116 – Planet of the Spiders

I begin tangentially with a fact: I love regeneration stories. I didn’t fully appreciate the first one I saw (The Caves of Androzani) at the time, but I didn’t grasp the significance of the Doctor renewing himself. Probably though, it was Logopolis that fully converted me to enjoying regeneration stories. I think it is for the simple reason that Tom Baker is my Doctor – to borrow the lovely expression used by Matt Smith: “The first face this face saw.” The whole of that episode is brooding, melancholy and dramatic, building to the climax of the Fourth Doctor falling to his death – to regenerate. Stirring stuff!

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117 – Revelation of the Daleks

This serial really confused me when I first saw it. The BBC did repeats of one serial for each Doctor – and I started watching from Genesis of the Daleks. I accepted the change to Peter Davison with confusion but reasonably equally, but was confused when Colin Baker appeared in Revelation of the Daleks, with no explanation to his change. Of course, I very soon figured out that the BBC had not shown the serials in order!

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118 – The Awakening

My first experience of The Awakening was when my dad bought it in a VHS double set paired with Frontios. I think it is fair to say that I hated both. Ten years later or so I got my hands on the DVDs. I had bought Frontios and been more than pleasantly surprised – I thoroughly enjoyed it. Whereas The Awakening came in a boxset with Hartnell serial The Gunfighters – a serial widely lampooned in fandom. I had therefore not been in a massive rush to buy the boxset, and slightly dreading what I might discover when I finally settled down to watch.

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119 – The Two Doctors

This was a story that severely disappointed me when I got my hands on the DVD. As a youngster I had rather enjoyed the other multi-doctor stories (The Three Doctors and The Five Doctors) – I think mainly for the sheer novelty of having more than one doctor in the story. This story is rather different to the other multi-doctor stories in that the others were written to celebrate the 10th and 20th anniversaries of the show respectively. The Two Doctors was sparked by producer John Nathan Turner’s desire to write a multi-doctor story that was not a celebration story, but genuinely an attempt to ask what happens when two doctors get involved in the adventure. The window of opportunity arose after Patrick Troughton enjoyed his return for The Five Doctors and mentioned he would love another opportunity to return.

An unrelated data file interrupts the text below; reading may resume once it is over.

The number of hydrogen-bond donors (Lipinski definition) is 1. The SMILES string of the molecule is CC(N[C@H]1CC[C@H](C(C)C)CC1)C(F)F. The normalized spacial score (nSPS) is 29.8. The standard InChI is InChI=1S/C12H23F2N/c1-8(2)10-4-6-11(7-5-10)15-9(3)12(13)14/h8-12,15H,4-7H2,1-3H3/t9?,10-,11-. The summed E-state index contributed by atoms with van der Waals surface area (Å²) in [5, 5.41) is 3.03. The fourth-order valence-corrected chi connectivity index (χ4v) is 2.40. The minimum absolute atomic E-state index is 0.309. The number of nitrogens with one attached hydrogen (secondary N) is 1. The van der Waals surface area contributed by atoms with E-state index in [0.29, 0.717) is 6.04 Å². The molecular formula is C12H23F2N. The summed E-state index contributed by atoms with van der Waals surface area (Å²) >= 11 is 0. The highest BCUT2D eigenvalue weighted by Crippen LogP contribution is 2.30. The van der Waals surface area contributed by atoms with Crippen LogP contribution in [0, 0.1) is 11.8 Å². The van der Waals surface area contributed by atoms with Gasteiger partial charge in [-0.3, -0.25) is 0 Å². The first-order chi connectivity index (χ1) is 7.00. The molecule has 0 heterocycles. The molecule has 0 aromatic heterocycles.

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120 – Silver Nemesis

Rule number one of plagiarism – don’t make it glaringly obvious where you have stolen the idea from. So when Ace remarks at the end of Silver Nemesis that the Doctor tricked the Cybermen “Just like the Daleks” (in earlier season story Remembrance of the Daleks) the script writers inadvertently drew attention to the fact that both stories are essentially the same – specifically:

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121 – Terminus

This story is infamously remembered for the moment when Nyssa decided to take her clothes off for no readily apparent reason. For those wondering how this escaped the watershed, I should perhaps point out that she was still wearing an underlayer that by present standards is moderately modest, but it says a lot about the rest of the serial that this is the talking point most fans take away. (For the record, as Sarah Sutton knew it was her last story and had heard of complaints from fans that she’d been too well covered up, this was her response. Misogyny is sadly timeless)

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122 – Time-Flight

We continue our theme of not-terribly-good Fifth Doctor serials with the story that concluded Peter Davison’s first season as the Doctor. This story is similar to Delta and the Bannermen insomuch that it was a serial I partially caught on UK Gold (never whole episodes – only snippets of each) and therefore wanted to see at some point. I was also very intrigued to see the very beginning of the story. As long-term fans of the show know well, the previous serial Earthshock ended with a massive departure for the series – the death of a companion. For a long while I could only imagine how the TARDIS team dealt with this death, and of course the challenge of time-travel that Tegan expresses so passionately: “You have a time machine! You can change the past!”

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